#29 Posted by haggis (1677 posts) -

Different games are different sorts of things. Some games are meant to be primarily visual experiences, and the gameplay is more shallow. Other games focus on gameplay and simplify graphics. Most games try for a balance between the two, and generally don't excel at either, but are still great experiences. So, depending on what kind of game it is, graphics might mean everything or nothing or somewhere in between.
 
In general, though, the best games are both beautiful and have excellent, deep, engaging gameplay with high replay value. But that doesn't mean a beautiful but shallow game or an engaging but ugly game can't each be great in their own way. Expecting all games to have the same priorities strikes me as silly. We don't have the same expectations for television shows, movies, books, or music--why should games as an entertainment medium be any different?

#30 Posted by A_Talking_Donkey (262 posts) -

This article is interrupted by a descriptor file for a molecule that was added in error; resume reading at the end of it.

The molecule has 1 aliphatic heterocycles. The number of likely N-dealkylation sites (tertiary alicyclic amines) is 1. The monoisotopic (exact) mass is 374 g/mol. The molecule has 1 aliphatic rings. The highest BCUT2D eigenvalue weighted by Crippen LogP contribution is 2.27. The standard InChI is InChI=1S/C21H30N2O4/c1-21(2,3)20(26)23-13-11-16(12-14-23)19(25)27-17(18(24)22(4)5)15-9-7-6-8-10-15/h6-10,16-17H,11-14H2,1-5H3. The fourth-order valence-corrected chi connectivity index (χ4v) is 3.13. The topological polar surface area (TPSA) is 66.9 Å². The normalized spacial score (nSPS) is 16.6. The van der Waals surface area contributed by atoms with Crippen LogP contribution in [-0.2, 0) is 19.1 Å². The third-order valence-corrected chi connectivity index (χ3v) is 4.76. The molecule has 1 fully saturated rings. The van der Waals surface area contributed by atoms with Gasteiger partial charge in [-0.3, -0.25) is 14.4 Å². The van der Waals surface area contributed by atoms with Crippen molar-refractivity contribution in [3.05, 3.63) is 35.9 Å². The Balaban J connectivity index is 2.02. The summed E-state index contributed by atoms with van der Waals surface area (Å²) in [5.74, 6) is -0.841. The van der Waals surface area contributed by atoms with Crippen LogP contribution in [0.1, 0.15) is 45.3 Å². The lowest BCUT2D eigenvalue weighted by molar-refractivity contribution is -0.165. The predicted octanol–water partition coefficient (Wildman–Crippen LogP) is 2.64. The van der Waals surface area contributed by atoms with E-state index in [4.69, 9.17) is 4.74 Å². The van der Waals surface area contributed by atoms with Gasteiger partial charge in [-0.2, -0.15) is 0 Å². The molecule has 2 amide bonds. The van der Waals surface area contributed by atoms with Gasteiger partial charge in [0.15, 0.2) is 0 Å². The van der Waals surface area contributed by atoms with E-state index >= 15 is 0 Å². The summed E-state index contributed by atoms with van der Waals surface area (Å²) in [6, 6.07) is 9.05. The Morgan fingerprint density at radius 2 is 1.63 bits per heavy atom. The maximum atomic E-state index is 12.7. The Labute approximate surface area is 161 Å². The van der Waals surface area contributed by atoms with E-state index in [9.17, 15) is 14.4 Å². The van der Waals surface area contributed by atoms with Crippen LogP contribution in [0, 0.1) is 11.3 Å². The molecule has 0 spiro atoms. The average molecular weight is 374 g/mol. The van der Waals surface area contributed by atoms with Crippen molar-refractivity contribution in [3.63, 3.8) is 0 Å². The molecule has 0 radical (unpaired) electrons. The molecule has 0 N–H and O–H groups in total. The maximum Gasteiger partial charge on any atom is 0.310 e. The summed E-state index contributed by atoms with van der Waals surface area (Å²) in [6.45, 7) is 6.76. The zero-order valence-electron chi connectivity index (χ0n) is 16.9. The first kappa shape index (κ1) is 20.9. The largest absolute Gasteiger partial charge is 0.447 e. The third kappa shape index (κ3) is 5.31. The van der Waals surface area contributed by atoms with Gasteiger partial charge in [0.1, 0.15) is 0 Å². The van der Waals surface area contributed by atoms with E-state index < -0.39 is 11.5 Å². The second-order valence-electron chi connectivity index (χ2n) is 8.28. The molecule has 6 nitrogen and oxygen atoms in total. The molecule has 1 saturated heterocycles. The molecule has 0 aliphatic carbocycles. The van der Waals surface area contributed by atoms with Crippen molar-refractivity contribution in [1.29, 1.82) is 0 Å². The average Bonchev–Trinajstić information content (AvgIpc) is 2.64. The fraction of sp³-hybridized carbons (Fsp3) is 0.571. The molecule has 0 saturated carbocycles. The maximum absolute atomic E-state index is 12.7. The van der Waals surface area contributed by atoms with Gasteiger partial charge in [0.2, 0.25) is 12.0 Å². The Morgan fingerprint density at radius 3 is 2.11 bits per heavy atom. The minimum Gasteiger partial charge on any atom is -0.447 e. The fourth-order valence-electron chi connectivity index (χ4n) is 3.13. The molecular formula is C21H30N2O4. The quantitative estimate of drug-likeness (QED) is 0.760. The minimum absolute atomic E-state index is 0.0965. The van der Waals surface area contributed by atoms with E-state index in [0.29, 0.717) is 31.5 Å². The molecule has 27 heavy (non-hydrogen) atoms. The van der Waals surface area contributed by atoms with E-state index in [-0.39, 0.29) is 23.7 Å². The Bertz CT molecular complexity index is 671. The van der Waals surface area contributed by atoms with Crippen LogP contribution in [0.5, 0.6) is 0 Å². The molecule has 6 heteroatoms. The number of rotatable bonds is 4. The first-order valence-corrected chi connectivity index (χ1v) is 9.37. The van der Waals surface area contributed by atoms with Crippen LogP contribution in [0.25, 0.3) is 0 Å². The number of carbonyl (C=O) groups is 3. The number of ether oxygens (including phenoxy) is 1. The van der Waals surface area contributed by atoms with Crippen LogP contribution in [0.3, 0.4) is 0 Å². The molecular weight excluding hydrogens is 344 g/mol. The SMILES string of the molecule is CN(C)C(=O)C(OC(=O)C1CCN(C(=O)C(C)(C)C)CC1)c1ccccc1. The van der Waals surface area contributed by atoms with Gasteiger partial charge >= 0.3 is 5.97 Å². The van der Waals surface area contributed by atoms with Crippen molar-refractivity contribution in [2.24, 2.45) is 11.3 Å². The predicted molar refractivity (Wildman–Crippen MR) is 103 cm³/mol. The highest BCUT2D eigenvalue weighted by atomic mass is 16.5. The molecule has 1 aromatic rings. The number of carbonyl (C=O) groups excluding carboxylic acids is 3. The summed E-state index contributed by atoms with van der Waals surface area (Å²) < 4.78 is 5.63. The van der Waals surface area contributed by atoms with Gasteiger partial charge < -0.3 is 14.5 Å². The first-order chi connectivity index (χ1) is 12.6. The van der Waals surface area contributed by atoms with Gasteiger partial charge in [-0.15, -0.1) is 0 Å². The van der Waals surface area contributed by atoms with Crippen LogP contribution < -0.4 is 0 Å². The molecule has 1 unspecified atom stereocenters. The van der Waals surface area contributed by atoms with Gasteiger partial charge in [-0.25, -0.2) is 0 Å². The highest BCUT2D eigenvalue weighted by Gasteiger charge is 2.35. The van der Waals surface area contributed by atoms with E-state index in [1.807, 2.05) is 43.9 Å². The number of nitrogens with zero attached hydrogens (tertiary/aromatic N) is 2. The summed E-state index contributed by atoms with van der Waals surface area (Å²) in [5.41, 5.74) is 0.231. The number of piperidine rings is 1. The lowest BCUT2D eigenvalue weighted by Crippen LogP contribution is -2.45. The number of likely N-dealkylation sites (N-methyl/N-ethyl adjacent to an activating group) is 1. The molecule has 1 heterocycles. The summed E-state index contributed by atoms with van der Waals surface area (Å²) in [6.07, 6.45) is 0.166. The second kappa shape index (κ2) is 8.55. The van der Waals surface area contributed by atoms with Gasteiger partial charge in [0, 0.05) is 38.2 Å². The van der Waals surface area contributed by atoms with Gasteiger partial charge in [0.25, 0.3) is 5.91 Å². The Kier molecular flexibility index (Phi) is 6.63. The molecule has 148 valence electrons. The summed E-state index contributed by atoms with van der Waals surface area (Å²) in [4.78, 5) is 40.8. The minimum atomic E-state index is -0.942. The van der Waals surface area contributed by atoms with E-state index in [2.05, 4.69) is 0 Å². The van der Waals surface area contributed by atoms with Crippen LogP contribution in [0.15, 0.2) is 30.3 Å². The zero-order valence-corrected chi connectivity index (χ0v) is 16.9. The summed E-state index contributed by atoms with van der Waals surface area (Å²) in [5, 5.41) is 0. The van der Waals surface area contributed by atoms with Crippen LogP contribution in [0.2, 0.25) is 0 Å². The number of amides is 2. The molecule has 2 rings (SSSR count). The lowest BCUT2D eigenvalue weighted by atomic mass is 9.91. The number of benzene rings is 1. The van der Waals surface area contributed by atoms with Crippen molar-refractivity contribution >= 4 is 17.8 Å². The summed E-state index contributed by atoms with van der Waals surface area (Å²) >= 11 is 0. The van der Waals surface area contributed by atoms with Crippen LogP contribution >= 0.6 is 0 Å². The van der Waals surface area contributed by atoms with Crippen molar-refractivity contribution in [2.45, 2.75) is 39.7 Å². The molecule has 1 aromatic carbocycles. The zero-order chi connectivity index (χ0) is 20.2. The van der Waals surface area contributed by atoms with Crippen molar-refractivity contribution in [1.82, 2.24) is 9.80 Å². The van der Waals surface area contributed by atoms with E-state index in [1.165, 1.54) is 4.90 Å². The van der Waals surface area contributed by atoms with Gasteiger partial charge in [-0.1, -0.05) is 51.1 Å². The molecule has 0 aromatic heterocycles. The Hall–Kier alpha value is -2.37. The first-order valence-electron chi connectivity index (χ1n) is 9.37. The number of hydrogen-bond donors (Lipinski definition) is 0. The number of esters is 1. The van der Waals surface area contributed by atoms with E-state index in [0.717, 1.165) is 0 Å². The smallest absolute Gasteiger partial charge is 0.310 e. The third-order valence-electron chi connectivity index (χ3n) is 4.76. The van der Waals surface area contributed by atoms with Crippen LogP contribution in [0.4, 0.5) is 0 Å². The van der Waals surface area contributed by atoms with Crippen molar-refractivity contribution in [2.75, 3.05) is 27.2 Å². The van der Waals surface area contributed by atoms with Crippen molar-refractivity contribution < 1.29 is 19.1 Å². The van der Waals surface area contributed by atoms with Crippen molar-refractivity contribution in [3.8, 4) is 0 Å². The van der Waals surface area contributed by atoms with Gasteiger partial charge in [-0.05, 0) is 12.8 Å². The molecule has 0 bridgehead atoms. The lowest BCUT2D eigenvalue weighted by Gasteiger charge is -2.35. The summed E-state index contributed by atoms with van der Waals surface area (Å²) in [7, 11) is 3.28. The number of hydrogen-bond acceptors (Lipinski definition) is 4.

It seems like a lot of the posts in this thread are conflating graphics and aesthetics, they're not the same thing. A game can be visually striking with super low res graphics and super high end graphics can still be dull and boring to look at. I agree with believe258 that someone has to push graphical boundaries in order to keep visuals innovative, but at the same time that doesn't mean those that do necessarily have a good game to go with it. They're important, but sometimes being important doesn't make a thing great. Many would disagree with me but I'd cite Final Fantasy 7 as an example of an innovative game that was super important in a lot of ways but also lacking in actual depth. Unrelatable characters with shallow personalities with a hokey weeaboo anime story, tedious gameplay (though not too much actual grind I guess) and an all around sense of pretentious self-wank from every design aspect. It sure was pretty though and that alone makes it a noteworthy part of gaming history. I'm glad that Final Fantasy 7 exists because it broke ground that a lot of games I'd come to love would use, and in a way I'm also glad I had the opportunity to experience it when it was still fresh so that I'd have a sense of appreciation for it. It still doesn't mean having better graphics than your competition will make your game better though. Given two games of equal sound design, story, control, difficulty, and identical gameplay, with one being more graphically strong than the other I'd take the one that is more aesthetically pleasing regardless of which one that is. If they weren't of equal difficulty I'd almost always take the more challenging game regardless of graphics. Really, graphics is the last thing I care about when I'm playing a game. They're more of a nice bonus than a reason to choose a game over another.